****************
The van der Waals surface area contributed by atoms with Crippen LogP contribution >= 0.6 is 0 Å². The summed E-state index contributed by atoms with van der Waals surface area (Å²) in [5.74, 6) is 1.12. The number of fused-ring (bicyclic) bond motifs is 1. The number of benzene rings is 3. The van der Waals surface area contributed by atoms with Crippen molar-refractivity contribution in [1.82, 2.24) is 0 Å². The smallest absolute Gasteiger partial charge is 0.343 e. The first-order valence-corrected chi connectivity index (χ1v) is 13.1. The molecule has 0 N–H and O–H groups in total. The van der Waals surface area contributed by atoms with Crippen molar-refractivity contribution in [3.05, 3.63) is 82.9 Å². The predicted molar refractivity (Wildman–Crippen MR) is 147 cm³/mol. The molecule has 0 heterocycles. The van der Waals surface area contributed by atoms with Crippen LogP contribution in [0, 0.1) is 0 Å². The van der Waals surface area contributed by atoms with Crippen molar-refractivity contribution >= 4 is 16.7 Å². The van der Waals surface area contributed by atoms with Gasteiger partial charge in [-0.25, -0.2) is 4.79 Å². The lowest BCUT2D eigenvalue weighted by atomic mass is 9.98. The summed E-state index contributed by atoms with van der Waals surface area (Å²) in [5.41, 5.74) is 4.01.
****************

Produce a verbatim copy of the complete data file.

The van der Waals surface area contributed by atoms with Crippen LogP contribution >= 0.6 is 0 Å². The summed E-state index contributed by atoms with van der Waals surface area (Å²) in [5.74, 6) is 1.12. The number of fused-ring (bicyclic) bond motifs is 1. The number of benzene rings is 3. The van der Waals surface area contributed by atoms with Crippen molar-refractivity contribution in [1.82, 2.24) is 0 Å². The smallest absolute Gasteiger partial charge is 0.343 e. The first-order valence-corrected chi connectivity index (χ1v) is 13.1. The molecule has 0 N–H and O–H groups in total. The van der Waals surface area contributed by atoms with Crippen molar-refractivity contribution in [3.05, 3.63) is 82.9 Å². The predicted molar refractivity (Wildman–Crippen MR) is 147 cm³/mol. The molecule has 0 heterocycles. The van der Waals surface area contributed by atoms with Crippen LogP contribution in [0, 0.1) is 0 Å². The van der Waals surface area contributed by atoms with Crippen molar-refractivity contribution >= 4 is 16.7 Å². The van der Waals surface area contributed by atoms with Gasteiger partial charge in [-0.25, -0.2) is 4.79 Å². The lowest BCUT2D eigenvalue weighted by atomic mass is 9.98. The summed E-state index contributed by atoms with van der Waals surface area (Å²) in [5.41, 5.74) is 4.01.